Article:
Summary: A Good Friday sermon.

FIRST WORD: “Father, forgive them, for they know not what they do.” Luke 23:34

I don’t suppose you’re surprised to hear Jesus forgive. That’s what he came to do. It was his mission just as a UN peacekeeper’s mission is to keep the peace, not stir up trouble. But what did Jesus mean: “…forgive them, for they know not what they do”? Well, the soldiers didn’t realize that Jesus really was a king—their king. The religious leaders didn’t realize that he really was the Son of God. So did their ignorance make their sin forgivable? No. Ignorance is not innocence. Otherwise Jesus would not have bothered to seek forgiveness. Even though they didn’t know what they were doing was wrong, they were still on the hook for their sins.

How many sins have you committed in ignorance? The not-so-funny joke that cut. Being quick to speak when what your friend needs is for you to listen. You may shrug your shoulders at such self-centeredness but Jesus does not. Like the diner who not only apologizes for his companion’s rudeness to the waiter, but also leaves a generous tip, so Jesus not only begs forgiveness on our behalf he provides it with the payment of his blood.

HYMN RESPONSE: How Deep the Father’s Love (vs. 1-3)

SECOND WORD: “Today you will be with me in Paradise.” Luke 23:43

Have you ever been invited to a formal gathering like an art auction at an upscale gallery? If so, did you know how to dress and how to act? For example was it OK for you to hold a glass of champagne in one hand while clutching an hors d'oeuvre with the other? Or did that make you look unsophisticated? In a situation like that it’s nice to hang out with someone who has been there before and knows the ropes. That way you won’t feel so out of place.

How wonderful then it must have been for the criminal on the cross to hear Jesus say, “Today you will be with me in paradise.” There would be no slinking in the back door of heaven for this one even though his conversion came just hours before his death. He was to be received as a full citizen of heaven and a full-fledged member of God’s family, for he would enter heaven with Jesus. That was the Savior’s promise.

And yet that’s all the criminal received: a promise. Jesus didn’t give him any visions of heaven, nor was he immediately whisked off the cross. No, there was still pain to endure, including the breaking of his legs. But he could endure all that because Jesus had given him his word: you will be with me in paradise.

And that’s Jesus’ word of promise to you too. Someday the pain and suffering you’re going through now will end. And in its place will be paradise—a place so much better than a 5-star resort because heaven won’t just be a place you visit for a couple of weeks. It will be the place you belong…forever…with Jesus.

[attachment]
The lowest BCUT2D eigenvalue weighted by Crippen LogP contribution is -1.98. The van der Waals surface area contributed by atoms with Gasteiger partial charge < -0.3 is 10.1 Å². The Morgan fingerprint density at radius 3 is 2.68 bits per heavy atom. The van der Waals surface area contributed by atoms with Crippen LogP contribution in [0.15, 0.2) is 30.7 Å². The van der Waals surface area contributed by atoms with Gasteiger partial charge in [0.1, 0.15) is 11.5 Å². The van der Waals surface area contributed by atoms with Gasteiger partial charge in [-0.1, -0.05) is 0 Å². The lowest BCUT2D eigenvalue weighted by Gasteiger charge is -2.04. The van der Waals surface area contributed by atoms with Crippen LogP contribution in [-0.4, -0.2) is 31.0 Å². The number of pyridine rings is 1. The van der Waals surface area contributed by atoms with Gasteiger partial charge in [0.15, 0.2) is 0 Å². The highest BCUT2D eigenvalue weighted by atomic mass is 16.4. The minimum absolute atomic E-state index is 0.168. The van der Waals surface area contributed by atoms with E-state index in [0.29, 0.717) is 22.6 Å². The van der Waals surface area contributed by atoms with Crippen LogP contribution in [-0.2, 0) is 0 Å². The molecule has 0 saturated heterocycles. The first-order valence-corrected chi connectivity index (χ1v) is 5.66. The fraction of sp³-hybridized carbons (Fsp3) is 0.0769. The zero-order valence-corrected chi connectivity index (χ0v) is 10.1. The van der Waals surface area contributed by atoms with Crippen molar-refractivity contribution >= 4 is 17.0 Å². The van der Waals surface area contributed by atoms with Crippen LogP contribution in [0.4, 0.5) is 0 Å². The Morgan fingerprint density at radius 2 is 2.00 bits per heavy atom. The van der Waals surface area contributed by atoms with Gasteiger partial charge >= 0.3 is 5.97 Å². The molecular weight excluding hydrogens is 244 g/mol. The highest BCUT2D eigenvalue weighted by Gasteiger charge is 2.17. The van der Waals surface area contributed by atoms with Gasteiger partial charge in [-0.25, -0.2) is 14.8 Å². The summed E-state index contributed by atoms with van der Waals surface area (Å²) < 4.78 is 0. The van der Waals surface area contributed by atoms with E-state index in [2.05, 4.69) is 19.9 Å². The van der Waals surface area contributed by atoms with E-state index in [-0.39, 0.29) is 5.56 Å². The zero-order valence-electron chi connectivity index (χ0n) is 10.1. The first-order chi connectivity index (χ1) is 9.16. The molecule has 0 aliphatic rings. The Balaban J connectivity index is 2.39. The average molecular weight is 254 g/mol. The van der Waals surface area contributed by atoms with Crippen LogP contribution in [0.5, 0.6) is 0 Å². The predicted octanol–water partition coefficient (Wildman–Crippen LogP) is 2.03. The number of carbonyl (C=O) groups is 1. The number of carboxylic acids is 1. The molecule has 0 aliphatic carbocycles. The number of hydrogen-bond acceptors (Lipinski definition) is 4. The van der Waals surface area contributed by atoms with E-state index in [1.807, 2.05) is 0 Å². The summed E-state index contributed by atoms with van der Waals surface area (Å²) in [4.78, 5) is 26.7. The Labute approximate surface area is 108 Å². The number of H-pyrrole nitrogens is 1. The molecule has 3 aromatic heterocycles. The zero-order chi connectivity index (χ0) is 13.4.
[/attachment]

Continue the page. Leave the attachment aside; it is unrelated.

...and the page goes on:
HYMN RESPONSE: What Grace Is This! (Hymn 715 choir vs. 1 & 2; congregation vs. 3-6)

THIRD WORD: “Woman, behold your son; son, behold your mother.” John 19:26, 27

Is Jesus ever too busy to see and attend to your needs? The Third Word from the cross declares an emphatic “No!” to that question. Although Jesus should have been crying out to his mother for comfort, it is the suffering Jesus who comforts and cares for his mother. He gave his disciple John to her as a son who would care for her from that day forward.

But didn’t Mary have other sons? Where were they? James and Jude would even become pillars in the church, but for whatever reason they weren’t standing with their mother at the cross. Perhaps John is given charge of Mary because he was there—he was present to the needs of the people around him.

Are you also present to the needs of the people around you—even if these people are not your relatives and so are “not your responsibility”? Oh but Jesus uses disciples like you and me to comfort and care for those in need. We are the Savior’s hands offering help and the Savior’s voice offering words of encouragement. It is through you and me that the people of this world come to learn that no, Jesus is never too busy to care for them.

HYMN RESPONSE: What Wondrous Love Is This (Hymn 120 vs. 1, 2)

FOURTH WORD: “My God, my God, why have you forsaken me?” Matthew 27:46

“Why me?” It’s the age-old question. “Why am I suffering?” But as one bed-bound Christian recently said to me, the better question for us sinners to ask is “Why not me? Why have I escaped so much pain and sadness even though I must cause that daily to my God?”

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